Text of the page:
News & Updates
December 27, 2017
Can Acupuncture help with Peripheral Neuropathy
Chemotherapy-Induced Peripheral Neruopathy (CIPN) is a common and often severe side effect of a number of chemotherapy treatments with symptoms generally appearing in a dose dependent & progressive manner throughout treatment. In fact, up-to 1 in 4 patients receiving chemotherapy may develop some form of peripheral neuropathy. Unfortunately for many, these symptoms rarely alleviate once chemotherapy have been ceased. Acupuncture has showed promising results when administered in adjunct to chemotherapy in order to alleviate symptoms & improve quality of life in a number of cases.
What is Chemotherapy Induced Peripheral Neuropathy?
CIPN is defined as damage to the peripheral nerves resulting in weakness, paraesthesia “pins & needles”, numbness, loss of proprioception & pain. These symptoms mainly appear in the hand & feet of the individual, however can also affect many other areas &/or functionality of the body. The specific set of symptoms a person may experience is reliant upon whether sensory, motor or autonomic nerves have been affected.
- Motor Nerves | control muscle movement.
- Sensory Nerve Damage | control & receive sensations (i.e. temperature, pain, touch, vibration).
- Autonomic Nerve Damage | control automatic processes (i.e. blood pressure, heart rate, digestion & bladder function)
Can acupuncture assist me?
Acupuncture has been clinically trialled & found to be up to effective in the management of CIPN. Research conducted by Donald, Tobin & Stringer (2011) reported 82% of patients receiving a total of 6 acupuncture sessions reported an improvement in CIPN symptoms. Treatment was also found to have additional benefits including improved sleep quality, stress reduction & improved moods.
A systematic review conducted by Franconi et. al (2013) found acupuncture to be effective in reducing pain scores in patients experiencing CIPN across most studies included in the review. A number of studies showed positive effects of acupuncture on motor & sensory symptoms associate with CIPN & improve quality of life for the participants significantly.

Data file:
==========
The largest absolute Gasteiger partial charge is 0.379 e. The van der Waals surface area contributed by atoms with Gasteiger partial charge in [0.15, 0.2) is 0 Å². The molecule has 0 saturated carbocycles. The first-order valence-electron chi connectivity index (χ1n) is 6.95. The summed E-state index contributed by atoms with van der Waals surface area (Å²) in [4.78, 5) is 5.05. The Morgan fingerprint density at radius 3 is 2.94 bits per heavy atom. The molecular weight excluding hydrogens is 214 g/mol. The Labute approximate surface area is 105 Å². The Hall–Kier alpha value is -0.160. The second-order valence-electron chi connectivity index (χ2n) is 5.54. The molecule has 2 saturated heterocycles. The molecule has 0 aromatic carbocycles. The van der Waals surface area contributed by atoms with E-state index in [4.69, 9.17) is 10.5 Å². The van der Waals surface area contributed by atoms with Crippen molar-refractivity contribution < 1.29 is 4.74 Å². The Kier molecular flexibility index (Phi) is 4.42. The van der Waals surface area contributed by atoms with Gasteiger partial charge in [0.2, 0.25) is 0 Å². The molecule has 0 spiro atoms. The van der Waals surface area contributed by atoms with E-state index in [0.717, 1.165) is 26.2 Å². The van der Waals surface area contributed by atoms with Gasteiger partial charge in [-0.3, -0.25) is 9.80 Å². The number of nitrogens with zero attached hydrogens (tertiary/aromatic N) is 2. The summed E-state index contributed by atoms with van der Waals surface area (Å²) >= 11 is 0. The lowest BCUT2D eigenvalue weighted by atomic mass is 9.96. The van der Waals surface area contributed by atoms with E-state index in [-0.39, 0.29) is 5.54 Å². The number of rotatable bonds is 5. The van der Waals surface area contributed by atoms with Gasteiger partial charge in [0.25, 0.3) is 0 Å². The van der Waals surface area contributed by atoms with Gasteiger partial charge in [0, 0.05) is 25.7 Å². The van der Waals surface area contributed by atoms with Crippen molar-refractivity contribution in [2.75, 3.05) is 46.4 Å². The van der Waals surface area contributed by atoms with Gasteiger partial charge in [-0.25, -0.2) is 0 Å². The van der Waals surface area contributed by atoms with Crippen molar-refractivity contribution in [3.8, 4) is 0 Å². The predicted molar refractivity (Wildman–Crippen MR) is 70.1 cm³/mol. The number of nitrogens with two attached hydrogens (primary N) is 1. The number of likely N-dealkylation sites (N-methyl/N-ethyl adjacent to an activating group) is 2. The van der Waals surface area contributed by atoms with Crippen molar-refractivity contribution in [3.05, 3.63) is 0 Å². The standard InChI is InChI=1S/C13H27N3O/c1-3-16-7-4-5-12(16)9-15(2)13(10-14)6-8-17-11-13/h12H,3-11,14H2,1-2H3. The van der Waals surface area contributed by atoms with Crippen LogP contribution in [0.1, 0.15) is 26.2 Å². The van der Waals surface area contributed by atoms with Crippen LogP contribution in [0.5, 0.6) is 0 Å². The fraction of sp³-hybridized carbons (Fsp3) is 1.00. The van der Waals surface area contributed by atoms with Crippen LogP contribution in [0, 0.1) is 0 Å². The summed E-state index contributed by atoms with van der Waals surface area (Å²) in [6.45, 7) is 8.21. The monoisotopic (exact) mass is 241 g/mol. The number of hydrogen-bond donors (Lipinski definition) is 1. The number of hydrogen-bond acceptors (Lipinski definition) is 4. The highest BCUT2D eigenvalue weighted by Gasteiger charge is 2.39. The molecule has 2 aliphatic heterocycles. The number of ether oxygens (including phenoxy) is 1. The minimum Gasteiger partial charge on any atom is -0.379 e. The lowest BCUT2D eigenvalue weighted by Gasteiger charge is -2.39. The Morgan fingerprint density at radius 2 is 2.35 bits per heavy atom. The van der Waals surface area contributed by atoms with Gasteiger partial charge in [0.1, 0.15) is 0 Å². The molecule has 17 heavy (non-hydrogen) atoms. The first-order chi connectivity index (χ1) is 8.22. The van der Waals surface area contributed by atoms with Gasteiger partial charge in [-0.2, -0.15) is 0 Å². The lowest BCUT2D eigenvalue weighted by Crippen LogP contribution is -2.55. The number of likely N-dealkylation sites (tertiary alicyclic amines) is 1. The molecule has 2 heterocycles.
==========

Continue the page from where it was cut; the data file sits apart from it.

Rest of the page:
Acupuncture may also have a beneficial influence over inflammatory pathways which may contribute & precipitate CIPN symptoms such as pain & loss of mobility. Activation of the nervous system may also be responsible for the reduction of symptoms & rehabilitation of normal functionality including mobility, muscle control & sensory
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Bob Wong was raised in a traditional Chinese medicine family and moved to mainland China to study and train for almost a decade. During that time, he was able to learn from some of the top acupuncturists and Chinese Medicine practitioners in at the Guangzhou University of Chinese Medicine. His mission is not bring that knowledge and experience to help his patients.
*Results may vary from person to person. The owner of this website does not claim to cure, or prevent any disease or illness. For more information on how acupuncture works, contact firstname.lastname@example.org